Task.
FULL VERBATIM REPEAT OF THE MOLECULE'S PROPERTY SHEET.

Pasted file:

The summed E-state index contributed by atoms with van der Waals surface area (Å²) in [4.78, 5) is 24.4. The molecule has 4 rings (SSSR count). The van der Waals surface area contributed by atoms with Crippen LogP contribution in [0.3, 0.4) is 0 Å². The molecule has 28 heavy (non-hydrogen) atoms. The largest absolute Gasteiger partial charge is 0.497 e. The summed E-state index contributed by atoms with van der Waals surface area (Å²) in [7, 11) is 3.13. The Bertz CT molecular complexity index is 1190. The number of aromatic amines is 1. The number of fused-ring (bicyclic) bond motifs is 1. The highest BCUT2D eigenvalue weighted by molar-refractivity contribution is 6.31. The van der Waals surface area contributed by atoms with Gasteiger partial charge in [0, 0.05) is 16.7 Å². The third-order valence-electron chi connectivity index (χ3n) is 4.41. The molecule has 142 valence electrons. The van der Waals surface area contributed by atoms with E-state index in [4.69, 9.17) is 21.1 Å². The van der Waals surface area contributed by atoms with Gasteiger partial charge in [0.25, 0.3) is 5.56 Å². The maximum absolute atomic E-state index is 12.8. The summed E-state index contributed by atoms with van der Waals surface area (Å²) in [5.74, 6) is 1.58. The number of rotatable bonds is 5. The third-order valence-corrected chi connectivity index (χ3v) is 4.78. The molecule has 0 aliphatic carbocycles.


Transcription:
The summed E-state index contributed by atoms with van der Waals surface area (Å²) in [4.78, 5) is 24.4. The molecule has 4 rings (SSSR count). The van der Waals surface area contributed by atoms with Crippen LogP contribution in [0.3, 0.4) is 0 Å². The molecule has 28 heavy (non-hydrogen) atoms. The largest absolute Gasteiger partial charge is 0.497 e. The summed E-state index contributed by atoms with van der Waals surface area (Å²) in [7, 11) is 3.13. The Bertz CT molecular complexity index is 1190. The number of aromatic amines is 1. The number of fused-ring (bicyclic) bond motifs is 1. The highest BCUT2D eigenvalue weighted by molar-refractivity contribution is 6.31. The van der Waals surface area contributed by atoms with Gasteiger partial charge in [0, 0.05) is 16.7 Å². The third-order valence-electron chi connectivity index (χ3n) is 4.41. The molecule has 142 valence electrons. The van der Waals surface area contributed by atoms with E-state index in [4.69, 9.17) is 21.1 Å². The van der Waals surface area contributed by atoms with Gasteiger partial charge in [0.25, 0.3) is 5.56 Å². The maximum absolute atomic E-state index is 12.8. The summed E-state index contributed by atoms with van der Waals surface area (Å²) in [5.74, 6) is 1.58. The number of rotatable bonds is 5. The third-order valence-corrected chi connectivity index (χ3v) is 4.78. The molecule has 0 aliphatic carbocycles.